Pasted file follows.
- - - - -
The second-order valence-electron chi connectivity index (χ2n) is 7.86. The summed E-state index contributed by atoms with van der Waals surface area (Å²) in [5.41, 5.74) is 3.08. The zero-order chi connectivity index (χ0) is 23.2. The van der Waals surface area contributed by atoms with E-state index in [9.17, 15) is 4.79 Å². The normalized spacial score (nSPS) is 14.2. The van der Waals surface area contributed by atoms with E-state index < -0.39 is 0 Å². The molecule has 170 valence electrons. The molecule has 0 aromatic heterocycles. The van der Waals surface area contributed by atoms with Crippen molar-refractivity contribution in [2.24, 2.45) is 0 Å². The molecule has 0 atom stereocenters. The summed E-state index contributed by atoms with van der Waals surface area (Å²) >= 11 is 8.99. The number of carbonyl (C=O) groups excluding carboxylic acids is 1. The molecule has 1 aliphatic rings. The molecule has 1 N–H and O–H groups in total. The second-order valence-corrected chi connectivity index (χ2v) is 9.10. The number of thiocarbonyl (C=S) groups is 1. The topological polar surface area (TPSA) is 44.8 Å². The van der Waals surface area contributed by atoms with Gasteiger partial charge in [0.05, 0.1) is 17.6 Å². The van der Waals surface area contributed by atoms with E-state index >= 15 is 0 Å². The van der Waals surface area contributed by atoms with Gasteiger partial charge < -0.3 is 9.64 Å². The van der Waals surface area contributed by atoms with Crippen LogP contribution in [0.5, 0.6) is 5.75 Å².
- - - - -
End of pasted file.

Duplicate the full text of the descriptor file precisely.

The second-order valence-electron chi connectivity index (χ2n) is 7.86. The summed E-state index contributed by atoms with van der Waals surface area (Å²) in [5.41, 5.74) is 3.08. The zero-order chi connectivity index (χ0) is 23.2. The van der Waals surface area contributed by atoms with E-state index in [9.17, 15) is 4.79 Å². The normalized spacial score (nSPS) is 14.2. The van der Waals surface area contributed by atoms with E-state index < -0.39 is 0 Å². The molecule has 170 valence electrons. The molecule has 0 aromatic heterocycles. The van der Waals surface area contributed by atoms with Crippen molar-refractivity contribution in [2.24, 2.45) is 0 Å². The molecule has 0 atom stereocenters. The summed E-state index contributed by atoms with van der Waals surface area (Å²) >= 11 is 8.99. The number of carbonyl (C=O) groups excluding carboxylic acids is 1. The molecule has 1 aliphatic rings. The molecule has 1 N–H and O–H groups in total. The second-order valence-corrected chi connectivity index (χ2v) is 9.10. The number of thiocarbonyl (C=S) groups is 1. The topological polar surface area (TPSA) is 44.8 Å². The van der Waals surface area contributed by atoms with Gasteiger partial charge in [0.05, 0.1) is 17.6 Å². The van der Waals surface area contributed by atoms with E-state index >= 15 is 0 Å². The van der Waals surface area contributed by atoms with Gasteiger partial charge < -0.3 is 9.64 Å². The van der Waals surface area contributed by atoms with Crippen LogP contribution in [0.5, 0.6) is 5.75 Å².